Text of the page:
Empire Archives is a series printed every Saturday featuring a short compilation of headline stories in the Juneau Empire from archived editions in 1984, 1994 and 2004.
This week in 1984, with offices appearing slowly in the Telephone Hill neighborhood and others nearby, residents who live around the Capitol are organizing to speak with one voice. The group, spearheaded by nine residents, plans to meet initially to see if enough support exists to create a neighborhood association that would act as an information network. Rodger Painter, one of the organizers, said the group was spurred into action by a number of recent developments including the use of Telephone Hill for construction of a new Legislative Hall and attempts by the Alaska State Hospital Association to move their office into a residence on Fifth Street. “In general, these things were very striking examples in our neighborhood of what’s happening downtown.” Painter said several houses in the area have already been converted to offices now housing groups like the Alaska Seafood Marketing Institute, and Kramer Chin and Mayo consultants.
Today Telephone Hill is again the central focus of residents trying to preserve homes after the city acquired the 2.5-acre site from the state and is now proposing various redevelopment options.
Original Story: “Downtown group tries to organize,” by Christopher Jarvis. 1/6/1984.
This week in 1994, Carr Gottstein Foods Co. announced they will build a $9 million supermarket in the Mendenhall Valley by the end of this year. Construction is scheduled to begin in February on the new store at the northwest corner of Glacier Highway and Riverside Drive, in the Vintage Business Park, said Mark Williams president and chief operating officer of the Anchorage-based grocery giant. Carrs plans to open the store in November, Williams said. “An awful lot of people have asked us to come to Juneau for a number of years,” Williams said. The store will employ about 150 people, most of whom will be hired locally, he said. At 62,500 square feet, the store will be larger than the Foodland supermarket downtown at 38,400 feet.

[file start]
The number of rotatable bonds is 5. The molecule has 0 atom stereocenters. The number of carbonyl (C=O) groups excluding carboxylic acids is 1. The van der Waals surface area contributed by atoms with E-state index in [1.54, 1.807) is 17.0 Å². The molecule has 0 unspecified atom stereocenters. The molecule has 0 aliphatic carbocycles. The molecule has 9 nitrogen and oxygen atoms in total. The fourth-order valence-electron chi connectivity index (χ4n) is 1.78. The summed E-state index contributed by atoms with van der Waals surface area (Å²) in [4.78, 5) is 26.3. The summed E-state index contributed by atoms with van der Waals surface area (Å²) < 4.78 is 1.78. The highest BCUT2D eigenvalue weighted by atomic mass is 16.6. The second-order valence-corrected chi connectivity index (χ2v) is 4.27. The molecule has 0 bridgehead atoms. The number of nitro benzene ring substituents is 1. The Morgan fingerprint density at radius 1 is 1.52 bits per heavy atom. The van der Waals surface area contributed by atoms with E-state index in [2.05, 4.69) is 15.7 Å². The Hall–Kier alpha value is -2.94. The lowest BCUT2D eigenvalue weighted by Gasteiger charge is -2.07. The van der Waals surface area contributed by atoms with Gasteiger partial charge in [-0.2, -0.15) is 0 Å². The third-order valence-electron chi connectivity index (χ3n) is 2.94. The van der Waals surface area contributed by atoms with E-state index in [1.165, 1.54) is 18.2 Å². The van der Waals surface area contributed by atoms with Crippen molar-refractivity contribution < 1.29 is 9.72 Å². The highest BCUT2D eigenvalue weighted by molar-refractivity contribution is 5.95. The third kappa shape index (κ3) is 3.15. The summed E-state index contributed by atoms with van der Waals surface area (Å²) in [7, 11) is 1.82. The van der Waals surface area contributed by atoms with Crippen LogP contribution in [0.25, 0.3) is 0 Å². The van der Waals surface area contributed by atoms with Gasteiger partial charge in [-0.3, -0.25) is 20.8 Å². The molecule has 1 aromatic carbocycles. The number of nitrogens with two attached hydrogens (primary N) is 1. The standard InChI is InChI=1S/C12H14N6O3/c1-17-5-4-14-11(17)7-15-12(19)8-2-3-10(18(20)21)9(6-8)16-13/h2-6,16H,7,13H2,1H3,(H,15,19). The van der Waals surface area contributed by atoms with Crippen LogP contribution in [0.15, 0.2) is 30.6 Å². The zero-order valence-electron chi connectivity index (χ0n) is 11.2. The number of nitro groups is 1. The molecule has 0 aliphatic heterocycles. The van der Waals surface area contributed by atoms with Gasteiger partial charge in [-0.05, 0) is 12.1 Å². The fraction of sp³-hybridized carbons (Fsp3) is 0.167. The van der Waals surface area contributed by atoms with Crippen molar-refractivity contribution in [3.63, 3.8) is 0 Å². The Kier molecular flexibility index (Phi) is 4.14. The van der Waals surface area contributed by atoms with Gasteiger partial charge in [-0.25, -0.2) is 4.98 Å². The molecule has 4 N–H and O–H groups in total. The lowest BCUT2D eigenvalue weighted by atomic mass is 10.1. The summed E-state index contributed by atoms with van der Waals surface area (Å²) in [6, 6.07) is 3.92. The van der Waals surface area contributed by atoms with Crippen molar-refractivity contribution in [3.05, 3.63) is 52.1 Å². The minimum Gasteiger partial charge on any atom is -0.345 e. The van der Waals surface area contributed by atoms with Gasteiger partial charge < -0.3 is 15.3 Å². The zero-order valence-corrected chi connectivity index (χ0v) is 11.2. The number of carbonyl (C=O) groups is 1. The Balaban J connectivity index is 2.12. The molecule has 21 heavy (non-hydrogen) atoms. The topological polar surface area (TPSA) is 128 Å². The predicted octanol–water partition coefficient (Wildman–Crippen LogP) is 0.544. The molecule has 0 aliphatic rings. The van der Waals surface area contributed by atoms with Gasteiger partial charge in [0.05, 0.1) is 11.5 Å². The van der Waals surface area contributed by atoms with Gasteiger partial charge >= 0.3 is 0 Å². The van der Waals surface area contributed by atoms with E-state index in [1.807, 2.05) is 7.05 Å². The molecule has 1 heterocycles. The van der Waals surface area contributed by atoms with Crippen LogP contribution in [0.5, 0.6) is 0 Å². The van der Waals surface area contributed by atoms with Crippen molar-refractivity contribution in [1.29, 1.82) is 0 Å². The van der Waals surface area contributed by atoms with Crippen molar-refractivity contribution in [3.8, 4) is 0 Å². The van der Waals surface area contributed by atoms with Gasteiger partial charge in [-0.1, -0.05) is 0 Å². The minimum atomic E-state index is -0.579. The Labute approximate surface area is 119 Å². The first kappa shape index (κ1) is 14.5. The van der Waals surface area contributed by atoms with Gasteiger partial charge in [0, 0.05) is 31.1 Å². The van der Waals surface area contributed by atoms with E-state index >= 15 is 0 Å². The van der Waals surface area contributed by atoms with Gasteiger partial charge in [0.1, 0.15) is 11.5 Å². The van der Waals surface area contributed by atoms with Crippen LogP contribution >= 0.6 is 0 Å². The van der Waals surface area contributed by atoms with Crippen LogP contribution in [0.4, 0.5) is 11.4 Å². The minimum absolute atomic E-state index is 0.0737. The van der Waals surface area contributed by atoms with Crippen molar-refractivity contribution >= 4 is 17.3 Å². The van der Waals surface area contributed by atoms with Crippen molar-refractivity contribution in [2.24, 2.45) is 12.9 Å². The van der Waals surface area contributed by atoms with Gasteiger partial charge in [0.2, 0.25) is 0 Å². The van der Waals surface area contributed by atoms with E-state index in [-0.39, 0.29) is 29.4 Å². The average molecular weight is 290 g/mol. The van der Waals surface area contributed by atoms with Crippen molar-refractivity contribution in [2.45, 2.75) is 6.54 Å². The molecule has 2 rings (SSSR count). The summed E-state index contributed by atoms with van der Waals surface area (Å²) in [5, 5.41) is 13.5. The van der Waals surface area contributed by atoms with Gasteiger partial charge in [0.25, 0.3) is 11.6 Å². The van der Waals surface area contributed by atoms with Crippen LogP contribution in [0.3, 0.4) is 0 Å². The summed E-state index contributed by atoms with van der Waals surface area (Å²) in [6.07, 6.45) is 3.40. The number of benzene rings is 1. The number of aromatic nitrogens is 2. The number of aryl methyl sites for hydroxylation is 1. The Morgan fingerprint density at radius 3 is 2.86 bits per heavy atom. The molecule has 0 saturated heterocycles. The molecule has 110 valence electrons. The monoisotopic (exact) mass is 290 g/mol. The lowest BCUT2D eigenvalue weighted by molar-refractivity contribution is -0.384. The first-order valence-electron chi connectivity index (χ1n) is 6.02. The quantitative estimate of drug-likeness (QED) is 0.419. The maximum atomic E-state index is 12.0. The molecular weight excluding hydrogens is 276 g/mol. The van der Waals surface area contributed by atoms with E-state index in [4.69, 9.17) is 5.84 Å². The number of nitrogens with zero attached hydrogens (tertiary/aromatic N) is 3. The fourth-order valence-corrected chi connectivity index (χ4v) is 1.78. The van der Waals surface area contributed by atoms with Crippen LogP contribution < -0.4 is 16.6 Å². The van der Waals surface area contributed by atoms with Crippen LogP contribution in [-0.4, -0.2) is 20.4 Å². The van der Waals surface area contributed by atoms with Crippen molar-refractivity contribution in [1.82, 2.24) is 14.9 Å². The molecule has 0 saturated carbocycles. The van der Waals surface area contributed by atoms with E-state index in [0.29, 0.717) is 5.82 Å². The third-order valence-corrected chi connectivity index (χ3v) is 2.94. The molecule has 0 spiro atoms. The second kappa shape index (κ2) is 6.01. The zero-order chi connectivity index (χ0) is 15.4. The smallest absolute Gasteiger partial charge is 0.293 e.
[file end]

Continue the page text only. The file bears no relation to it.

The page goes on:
Today the former Carrs supermarket is now a Safeway, after being acquired in 1999 by the nationwide company, which in turn was purchased in 2014 by Albertsons Companies Inc. Yet another corporate merger is pending with Kroger Co., which owns Fred Meyer, that would result in the sale of 413 stores — including 14 in Alaska — to another company, although it is not known if the Juneau store would be among them.
Original Story: “Carrs picks valley site,” by James MacPherson. 1/4/1994.
This week in 2004, in a win for the building industry, the Assembly Committee of the Whole decided to indefinitely postpone a moratorium on new construction in Juneau. The committee will instead focus its efforts on completing a long-range waterfront plan. “At the end of the day that’s what you really want,” Committee Chairman Jim Powell said. Leaders of the construction industry viewed the moratorium as a setback for economic development in a town struggling to prosper from industries other than tourism. Assembly members called the moratorium “a blunt club that wasn’t necessary” and decided to move forward on the waterfront plan more expeditiously. A detailed version of the plan could be ready for Assembly review in about six weeks, Deputy City Manager Donna Pierce said.
Today the Assembly, facing a similar struggle to expand the local economy and protests about limiting downtown development, recently passed an ordinance that eliminates previous restrictions in areas mapped as landslide zones. It is also considering a variety of development proposals downtown, some of them controversial including the redevelopment of Telephone Hill and an additional cruise ship dock owned by the Huna Totem Corp.
Original Story: “City shelves building ban downtown,” by Tara Sidor. 1/6/2004.